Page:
WASHINGTON, D.C. - U.S. Senator Martin Heinrich (D-N.M.), a member of the Senate Energy and Natural Resources Committee, announced the passage of several conservation measures that he has championed to expand access to public lands and improve the health and resiliency of New Mexico’s land, water, wildlife, and the communities that depend on them. The measures were included in the fiscal year 2018 omnibus funding bill, which passed the House and Senate and has been signed into law.
One of the measures to be signed into law was a bipartisan bill Senator Heinrich introduced with U.S. Senator Dean Heller (R-Nev.) to reauthorize the Federal Land Transaction Facilitation Act (FLTFA). Before it expired in 2011, FLTFA allowed the Bureau of Land Management, the U.S. Forest Service, the U.S. Fish and Wildlife Service, and the National Park Service in the western United States to use the proceeds from sales of isolated or difficult to manage federal lands to protect lands of exceptional conservation value.
For more than a decade until it expired in 2011, FLTFA allowed the preservation of important sites across the western United States without the use of taxpayer money. The program also assisted in better land management practices by disposing of isolated or difficult to manage parcels identified by the public land management agencies themselves. The legislation is supported by number of sportsmen, recreation, conservation, and historic preservation groups, such as The Conservation Fund, The Trust for Public Land, Rocky Mountain Elk Foundation, Theodore Roosevelt Conservation Partnership, and the New Mexico Wildlife Federation.
“This program takes a balanced approach to conservation of public lands in the West, and as a result, it has a long history of bipartisan support,” said Senator Heinrich. “FLTFA is a commonsense program that achieves the dual goals of conservation and economic development. These funds have been used to protect iconic lands in New Mexico including in the Aztec Ruins National Monument, Santa Fe National Forest, and Elk Springs. FLTFA helps our state preserve the places that draw visitors from around the world and sustain outdoor traditions like hunting and fishing for generations to come.”
Senator Heinrich was also successful in fighting back against the Trump Administration’s proposal to eliminate the Land and Water Conservation Fund (LWCF), the country’s most successful conservation program, and secured a $25 million increase in funding over last year’s levels. The funding includes specific allocations for projects in New Mexico. Senator Heinrich has long advocated for the permanent reauthorization and full funding of LWCF. The program expires on September 30, 2018.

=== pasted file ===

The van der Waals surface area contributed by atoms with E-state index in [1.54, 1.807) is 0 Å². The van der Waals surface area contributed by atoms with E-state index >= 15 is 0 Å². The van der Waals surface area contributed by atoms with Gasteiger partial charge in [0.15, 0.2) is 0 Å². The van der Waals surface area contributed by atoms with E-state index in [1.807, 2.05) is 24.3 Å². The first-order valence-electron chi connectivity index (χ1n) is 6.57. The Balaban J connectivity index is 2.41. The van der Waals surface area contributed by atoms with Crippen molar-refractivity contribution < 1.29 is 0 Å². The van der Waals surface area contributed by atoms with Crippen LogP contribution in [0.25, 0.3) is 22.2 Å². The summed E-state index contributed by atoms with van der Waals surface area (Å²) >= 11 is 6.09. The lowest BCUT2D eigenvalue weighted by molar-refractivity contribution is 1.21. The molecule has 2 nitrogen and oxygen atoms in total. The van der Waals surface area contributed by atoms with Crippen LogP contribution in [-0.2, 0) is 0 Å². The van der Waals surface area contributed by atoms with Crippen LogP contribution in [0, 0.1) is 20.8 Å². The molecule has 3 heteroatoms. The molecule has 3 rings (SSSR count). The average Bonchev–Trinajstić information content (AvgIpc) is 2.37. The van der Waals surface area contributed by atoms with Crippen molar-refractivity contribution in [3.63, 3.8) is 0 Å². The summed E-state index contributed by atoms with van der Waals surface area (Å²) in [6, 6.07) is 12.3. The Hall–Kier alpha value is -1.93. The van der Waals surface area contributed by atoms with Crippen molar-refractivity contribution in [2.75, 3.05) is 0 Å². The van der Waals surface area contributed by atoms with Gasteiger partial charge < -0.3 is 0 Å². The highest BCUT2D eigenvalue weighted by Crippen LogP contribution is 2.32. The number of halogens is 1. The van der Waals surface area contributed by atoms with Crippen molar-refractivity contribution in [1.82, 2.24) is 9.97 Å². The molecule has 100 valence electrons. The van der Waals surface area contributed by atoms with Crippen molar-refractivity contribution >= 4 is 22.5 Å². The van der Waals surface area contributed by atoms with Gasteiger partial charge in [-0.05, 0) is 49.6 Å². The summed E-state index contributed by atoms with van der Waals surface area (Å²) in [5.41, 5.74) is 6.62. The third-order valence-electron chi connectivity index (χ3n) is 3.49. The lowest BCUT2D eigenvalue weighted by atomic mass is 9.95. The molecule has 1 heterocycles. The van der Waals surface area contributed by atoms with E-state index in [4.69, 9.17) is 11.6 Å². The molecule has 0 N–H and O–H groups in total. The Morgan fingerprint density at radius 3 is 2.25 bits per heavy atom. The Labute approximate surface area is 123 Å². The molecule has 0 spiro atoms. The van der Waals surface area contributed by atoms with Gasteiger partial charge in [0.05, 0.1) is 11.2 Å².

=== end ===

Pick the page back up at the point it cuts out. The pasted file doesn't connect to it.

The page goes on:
LWCF funds will purchase the only private inholding within the Valles Caldera National Preserve, thereby completing public ownership of the preserve under the management of the National Park Service. LWCF funds will also go to support the continued acquisition of parcels within the Río Grande del Norte National Monument to enhance public access to outdoor recreation and wildlife habitat protection – helping to boost the local economy in this spectacular part of New Mexico. And finally, LWCF funds will support the protection of a 450-acre inholding located along Sapillo Creek and the Trail of the Mountain Spirits National Scenic Byway, the gateway to Gila National Monument and the Gila Wilderness. This project will also ensure public access to the existing Spring Creek Trail, ensuring that the ability of the public to enjoy a host of outdoor recreation activities will continue into the future.
“Over the last half-century, the Land and Water Conservation Fund has protected some of our most treasured public lands in New Mexico,” said Senator Heinrich. “I'm pleased these funds will go towards expanding opportunities for outdoor traditions like hunting, camping, and fishing in New Mexico that are among the pillars of Western culture and a thriving outdoor recreation economy. I will continue to fight for permanent and full LWCF funding to ensure that our outdoor heritage and public lands will be protected for future generations to enjoy.”
Senator Heinrich also welcomed the passage of a much-needed fix to the U.S. government’s antiquated funding process for wildfire suppression.
“I’m proud we were able to achieve this major improvement to the way we fund wildfires. This plan pays for catastrophic fires in the same way we pay for other natural disasters, while protecting funds for stewardship contracts, watershed restoration projects, and other critical forest health programs. We no longer have to choose between fighting fires and preventing them -- we must do both, and this budget plan makes that possible,” said Senator Heinrich.
Senator Heinrich has long advocated to treat the largest fires -- roughly 1 percent of annual fires -- as natural disasters and fund firefighting efforts from a disaster account similar to the one that funds hurricane and other natural disaster relief efforts.